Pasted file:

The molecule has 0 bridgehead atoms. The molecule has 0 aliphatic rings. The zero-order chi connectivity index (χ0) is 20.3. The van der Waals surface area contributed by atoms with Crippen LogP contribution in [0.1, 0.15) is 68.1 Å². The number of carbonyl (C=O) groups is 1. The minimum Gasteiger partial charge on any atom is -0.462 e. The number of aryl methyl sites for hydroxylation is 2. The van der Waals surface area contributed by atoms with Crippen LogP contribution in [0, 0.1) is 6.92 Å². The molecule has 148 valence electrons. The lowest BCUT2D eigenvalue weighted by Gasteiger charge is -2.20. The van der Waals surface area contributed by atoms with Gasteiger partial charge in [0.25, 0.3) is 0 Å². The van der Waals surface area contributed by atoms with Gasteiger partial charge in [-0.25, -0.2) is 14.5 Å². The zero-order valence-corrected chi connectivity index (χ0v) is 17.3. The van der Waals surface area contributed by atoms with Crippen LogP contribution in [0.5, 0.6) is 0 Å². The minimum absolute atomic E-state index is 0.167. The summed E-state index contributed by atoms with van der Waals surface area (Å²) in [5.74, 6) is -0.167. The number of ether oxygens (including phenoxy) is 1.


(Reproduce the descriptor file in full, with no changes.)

The molecule has 0 bridgehead atoms. The molecule has 0 aliphatic rings. The zero-order chi connectivity index (χ0) is 20.3. The van der Waals surface area contributed by atoms with Crippen LogP contribution in [0.1, 0.15) is 68.1 Å². The number of carbonyl (C=O) groups is 1. The minimum Gasteiger partial charge on any atom is -0.462 e. The number of aryl methyl sites for hydroxylation is 2. The van der Waals surface area contributed by atoms with Crippen LogP contribution in [0, 0.1) is 6.92 Å². The molecule has 148 valence electrons. The lowest BCUT2D eigenvalue weighted by Gasteiger charge is -2.20. The van der Waals surface area contributed by atoms with Gasteiger partial charge in [0.25, 0.3) is 0 Å². The van der Waals surface area contributed by atoms with Gasteiger partial charge in [-0.25, -0.2) is 14.5 Å². The zero-order valence-corrected chi connectivity index (χ0v) is 17.3. The van der Waals surface area contributed by atoms with Crippen LogP contribution in [0.5, 0.6) is 0 Å². The minimum absolute atomic E-state index is 0.167. The summed E-state index contributed by atoms with van der Waals surface area (Å²) in [5.74, 6) is -0.167. The number of ether oxygens (including phenoxy) is 1.